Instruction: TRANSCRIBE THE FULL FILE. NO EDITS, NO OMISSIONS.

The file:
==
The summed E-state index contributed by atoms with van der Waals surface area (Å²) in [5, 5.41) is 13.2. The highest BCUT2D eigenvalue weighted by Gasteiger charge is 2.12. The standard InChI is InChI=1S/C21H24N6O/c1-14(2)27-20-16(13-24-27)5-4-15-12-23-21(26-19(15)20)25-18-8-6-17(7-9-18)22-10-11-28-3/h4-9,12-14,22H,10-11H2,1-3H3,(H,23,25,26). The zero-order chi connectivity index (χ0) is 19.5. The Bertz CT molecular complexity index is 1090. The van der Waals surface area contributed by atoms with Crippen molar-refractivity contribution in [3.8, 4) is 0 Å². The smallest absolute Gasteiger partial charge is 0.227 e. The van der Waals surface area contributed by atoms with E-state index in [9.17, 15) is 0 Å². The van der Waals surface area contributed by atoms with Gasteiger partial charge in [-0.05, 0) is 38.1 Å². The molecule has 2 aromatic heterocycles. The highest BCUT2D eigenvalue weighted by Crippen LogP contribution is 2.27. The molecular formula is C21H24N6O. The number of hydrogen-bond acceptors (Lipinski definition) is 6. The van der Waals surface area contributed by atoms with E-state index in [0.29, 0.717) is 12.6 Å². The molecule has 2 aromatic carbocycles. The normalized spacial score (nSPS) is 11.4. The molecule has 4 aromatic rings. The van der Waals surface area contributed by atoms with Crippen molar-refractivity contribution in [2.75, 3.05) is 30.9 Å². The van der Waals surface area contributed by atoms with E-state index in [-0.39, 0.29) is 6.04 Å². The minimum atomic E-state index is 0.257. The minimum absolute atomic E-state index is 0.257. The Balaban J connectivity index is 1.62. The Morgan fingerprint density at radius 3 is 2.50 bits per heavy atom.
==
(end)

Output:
The summed E-state index contributed by atoms with van der Waals surface area (Å²) in [5, 5.41) is 13.2. The highest BCUT2D eigenvalue weighted by Gasteiger charge is 2.12. The standard InChI is InChI=1S/C21H24N6O/c1-14(2)27-20-16(13-24-27)5-4-15-12-23-21(26-19(15)20)25-18-8-6-17(7-9-18)22-10-11-28-3/h4-9,12-14,22H,10-11H2,1-3H3,(H,23,25,26). The zero-order chi connectivity index (χ0) is 19.5. The Bertz CT molecular complexity index is 1090. The van der Waals surface area contributed by atoms with Crippen molar-refractivity contribution in [3.8, 4) is 0 Å². The smallest absolute Gasteiger partial charge is 0.227 e. The van der Waals surface area contributed by atoms with E-state index in [9.17, 15) is 0 Å². The van der Waals surface area contributed by atoms with Gasteiger partial charge in [-0.05, 0) is 38.1 Å². The molecule has 2 aromatic heterocycles. The highest BCUT2D eigenvalue weighted by Crippen LogP contribution is 2.27. The molecular formula is C21H24N6O. The number of hydrogen-bond acceptors (Lipinski definition) is 6. The van der Waals surface area contributed by atoms with E-state index in [0.29, 0.717) is 12.6 Å². The molecule has 2 aromatic carbocycles. The normalized spacial score (nSPS) is 11.4. The molecule has 4 aromatic rings. The van der Waals surface area contributed by atoms with Crippen molar-refractivity contribution in [2.75, 3.05) is 30.9 Å². The van der Waals surface area contributed by atoms with E-state index in [-0.39, 0.29) is 6.04 Å². The minimum atomic E-state index is 0.257. The minimum absolute atomic E-state index is 0.257. The Balaban J connectivity index is 1.62. The Morgan fingerprint density at radius 3 is 2.50 bits per heavy atom.